The Expedition of the Donner Party and Its Tragic Fate

By Eliza P. Donner Houghton | Go to book overview

CHAPTER III .
IN THE HAUNTS OF THE PAWNEES -- LETTERS OF MRS. GEORGE DONNER -- HALT AT FORT BERNARD --SIOUX INDIANS AT FORT LARAMIE

WE were now near the haunts of the Pawnee Indians, reported to be "vicious savages and daring thieves." Before us also stretched the summer range of the antelope, deer, elk, and buffalo. The effort to keep out of the way of the Pawnees, and the desire to catch sight of the big game, urged us on at a good rate of speed, but not fast enough to keep our belligerents on good behavior. Before night they had not only renewed their former troubles, but come to blows, and insulted our Captain, who had tried to separate them. How the company was relieved of them is thus told in Mr. Bryant's Journal:

June 2, 1846, the two individuals at variance about their oxen and wagon were emigrants to Oregon, and some eighteen or twenty wagons now travelling with us were bound to the same place.

It was proposed in order to relieve ourselves from consequences of dispute in which we had no interest, that all Oregon emigrants should, in respectful manner and friendly spirit, be requested to separate themselves from the California, and start on in advance of us. The proposition was unanimously carried; and the spirit in which it was made prevented any bad feeling which otherwise might have resulted from it. The Oregon emigrants immediately drew their wagons from the corrals and proceeded on their way.

-21-

Notes for this page

Add a new note
If you are trying to select text to create highlights or citations, remember that you must now click or tap on the first word, and then click or tap on the last word.
One moment ...
Default project is now your active project.
Project items

Items saved from this book

This book has been saved
Highlights (0)
Some of your highlights are legacy items.

Highlights saved before July 30, 2012 will not be displayed on their respective source pages.

You can easily re-create the highlights by opening the book page or article, selecting the text, and clicking “Highlight.”

Citations (0)
Some of your citations are legacy items.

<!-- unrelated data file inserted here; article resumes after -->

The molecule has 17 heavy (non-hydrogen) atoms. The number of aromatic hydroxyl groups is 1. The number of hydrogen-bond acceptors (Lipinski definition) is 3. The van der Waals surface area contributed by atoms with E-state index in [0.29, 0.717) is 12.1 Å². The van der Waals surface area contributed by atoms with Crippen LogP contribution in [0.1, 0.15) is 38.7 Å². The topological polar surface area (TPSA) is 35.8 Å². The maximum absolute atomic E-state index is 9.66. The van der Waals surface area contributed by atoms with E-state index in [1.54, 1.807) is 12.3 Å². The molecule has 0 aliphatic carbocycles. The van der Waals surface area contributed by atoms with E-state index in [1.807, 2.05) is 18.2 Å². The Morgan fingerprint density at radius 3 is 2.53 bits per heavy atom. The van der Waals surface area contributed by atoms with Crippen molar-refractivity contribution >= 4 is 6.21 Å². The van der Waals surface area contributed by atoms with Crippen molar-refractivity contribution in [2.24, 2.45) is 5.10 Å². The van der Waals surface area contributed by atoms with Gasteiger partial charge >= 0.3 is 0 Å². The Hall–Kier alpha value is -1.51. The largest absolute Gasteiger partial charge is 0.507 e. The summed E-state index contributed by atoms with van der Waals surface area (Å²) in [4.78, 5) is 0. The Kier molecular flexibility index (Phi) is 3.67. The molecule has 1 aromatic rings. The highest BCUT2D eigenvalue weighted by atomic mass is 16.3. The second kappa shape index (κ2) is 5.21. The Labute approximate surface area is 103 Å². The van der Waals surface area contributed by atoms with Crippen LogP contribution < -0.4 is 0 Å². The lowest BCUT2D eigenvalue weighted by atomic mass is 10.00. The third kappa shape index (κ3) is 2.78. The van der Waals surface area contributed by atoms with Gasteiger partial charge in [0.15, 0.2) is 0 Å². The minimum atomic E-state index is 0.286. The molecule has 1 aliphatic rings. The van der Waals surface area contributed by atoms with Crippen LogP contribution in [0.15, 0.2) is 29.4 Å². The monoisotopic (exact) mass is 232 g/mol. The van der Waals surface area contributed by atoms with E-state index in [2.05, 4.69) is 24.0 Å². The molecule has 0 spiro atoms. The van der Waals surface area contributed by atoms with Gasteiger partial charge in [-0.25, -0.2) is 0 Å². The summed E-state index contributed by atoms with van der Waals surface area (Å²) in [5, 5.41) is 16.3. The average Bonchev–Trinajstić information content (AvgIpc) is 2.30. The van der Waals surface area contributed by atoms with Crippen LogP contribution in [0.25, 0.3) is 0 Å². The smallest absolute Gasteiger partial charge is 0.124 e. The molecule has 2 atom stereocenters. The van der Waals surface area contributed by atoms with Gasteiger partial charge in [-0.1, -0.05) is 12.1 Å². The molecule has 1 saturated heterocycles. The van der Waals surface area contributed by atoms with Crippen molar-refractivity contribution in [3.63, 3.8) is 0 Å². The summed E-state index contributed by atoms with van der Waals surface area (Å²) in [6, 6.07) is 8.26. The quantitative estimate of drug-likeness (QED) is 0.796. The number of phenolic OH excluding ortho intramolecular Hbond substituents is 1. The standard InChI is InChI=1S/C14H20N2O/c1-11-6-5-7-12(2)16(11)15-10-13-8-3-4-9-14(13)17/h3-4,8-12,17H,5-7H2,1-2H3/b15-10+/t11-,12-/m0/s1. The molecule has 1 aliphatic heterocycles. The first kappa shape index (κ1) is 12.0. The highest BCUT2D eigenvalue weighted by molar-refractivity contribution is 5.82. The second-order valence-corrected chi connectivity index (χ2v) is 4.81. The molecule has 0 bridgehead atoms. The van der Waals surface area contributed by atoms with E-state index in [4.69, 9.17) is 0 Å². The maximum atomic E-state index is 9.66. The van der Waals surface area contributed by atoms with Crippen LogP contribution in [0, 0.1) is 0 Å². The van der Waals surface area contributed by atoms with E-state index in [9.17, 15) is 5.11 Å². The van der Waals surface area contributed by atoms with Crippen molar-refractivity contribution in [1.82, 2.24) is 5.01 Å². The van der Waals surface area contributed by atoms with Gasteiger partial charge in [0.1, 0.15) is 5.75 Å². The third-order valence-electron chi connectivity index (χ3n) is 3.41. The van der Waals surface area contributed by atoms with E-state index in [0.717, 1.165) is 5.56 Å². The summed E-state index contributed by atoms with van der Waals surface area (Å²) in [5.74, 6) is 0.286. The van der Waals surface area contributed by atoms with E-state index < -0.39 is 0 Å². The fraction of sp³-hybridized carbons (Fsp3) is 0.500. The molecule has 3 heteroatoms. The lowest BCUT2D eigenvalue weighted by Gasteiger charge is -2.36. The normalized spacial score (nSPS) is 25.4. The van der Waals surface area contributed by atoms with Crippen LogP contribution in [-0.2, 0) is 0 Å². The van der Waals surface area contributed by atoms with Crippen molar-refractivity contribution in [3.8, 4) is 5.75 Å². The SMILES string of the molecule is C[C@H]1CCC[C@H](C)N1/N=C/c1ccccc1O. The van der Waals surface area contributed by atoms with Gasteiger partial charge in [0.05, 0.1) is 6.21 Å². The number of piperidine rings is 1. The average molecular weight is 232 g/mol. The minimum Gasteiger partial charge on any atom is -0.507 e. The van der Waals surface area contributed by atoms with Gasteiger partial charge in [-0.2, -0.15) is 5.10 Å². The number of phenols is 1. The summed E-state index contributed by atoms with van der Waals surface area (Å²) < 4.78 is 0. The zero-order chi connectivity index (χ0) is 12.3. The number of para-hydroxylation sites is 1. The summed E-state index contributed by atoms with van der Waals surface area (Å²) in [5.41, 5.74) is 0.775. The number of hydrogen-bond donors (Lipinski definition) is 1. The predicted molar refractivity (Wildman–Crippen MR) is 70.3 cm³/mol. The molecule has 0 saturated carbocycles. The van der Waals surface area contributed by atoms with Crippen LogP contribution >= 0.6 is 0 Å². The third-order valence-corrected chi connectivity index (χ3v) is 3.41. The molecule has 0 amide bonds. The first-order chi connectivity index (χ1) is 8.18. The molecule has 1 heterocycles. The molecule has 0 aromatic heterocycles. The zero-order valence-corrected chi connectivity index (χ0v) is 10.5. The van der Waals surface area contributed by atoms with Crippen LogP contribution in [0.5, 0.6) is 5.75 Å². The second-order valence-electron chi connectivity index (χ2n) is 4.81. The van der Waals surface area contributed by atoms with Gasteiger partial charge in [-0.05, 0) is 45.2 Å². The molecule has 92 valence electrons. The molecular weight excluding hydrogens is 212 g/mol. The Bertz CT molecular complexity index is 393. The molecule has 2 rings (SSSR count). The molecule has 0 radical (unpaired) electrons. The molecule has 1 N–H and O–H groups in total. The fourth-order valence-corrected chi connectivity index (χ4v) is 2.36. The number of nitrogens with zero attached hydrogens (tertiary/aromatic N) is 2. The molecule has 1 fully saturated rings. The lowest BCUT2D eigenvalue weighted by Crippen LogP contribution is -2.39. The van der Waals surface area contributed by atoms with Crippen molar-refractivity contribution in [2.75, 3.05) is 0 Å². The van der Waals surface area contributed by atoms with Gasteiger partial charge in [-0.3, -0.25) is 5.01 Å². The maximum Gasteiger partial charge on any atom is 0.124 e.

Any citation created before July 30, 2012 will labeled as a “Cited page.” New citations will be saved as cited passages, pages or articles.

We also added the ability to view new citations from your projects or the book or article where you created them.

Notes (0)
Bookmarks (0)

You have no saved items from this book

Project items include:
  • Saved book/article
  • Highlights
  • Quotes/citations
  • Notes
  • Bookmarks
Notes
Cite this page

Cited page

Style
Citations are available only to our active members.
Sign up now to cite pages or passages in MLA, APA and Chicago citation styles.

(Einhorn, 1992, p. 25)

(Einhorn 25)

1

1. Lois J. Einhorn, Abraham Lincoln, the Orator: Penetrating the Lincoln Legend (Westport, CT: Greenwood Press, 1992), 25, http://www.questia.com/read/27419298.

Cited page

Bookmark this page
The Expedition of the Donner Party and Its Tragic Fate
Table of contents

Table of contents

Settings

Settings

Typeface
Text size Smaller Larger Reset View mode
Search within

Search within this book

Look up

Look up a word

  • Dictionary
  • Thesaurus
Please submit a word or phrase above.
Print this page

Print this page

Why can't I print more than one page at a time?

Full screen
/ 380

matching results for page

Cited passage

Style
Citations are available only to our active members.
Sign up now to cite pages or passages in MLA, APA and Chicago citation styles.

"Portraying himself as an honest, ordinary person helped Lincoln identify with his audiences." (Einhorn, 1992, p. 25).

"Portraying himself as an honest, ordinary person helped Lincoln identify with his audiences." (Einhorn 25)

"Portraying himself as an honest, ordinary person helped Lincoln identify with his audiences."1

1. Lois J. Einhorn, Abraham Lincoln, the Orator: Penetrating the Lincoln Legend (Westport, CT: Greenwood Press, 1992), 25, http://www.questia.com/read/27419298.

Cited passage

Thanks for trying Questia!

Please continue trying out our research tools, but please note, full functionality is available only to our active members.

Your work will be lost once you leave this Web page.

For full access in an ad-free environment, sign up now for a FREE, 1-day trial.

Already a member? Log in now.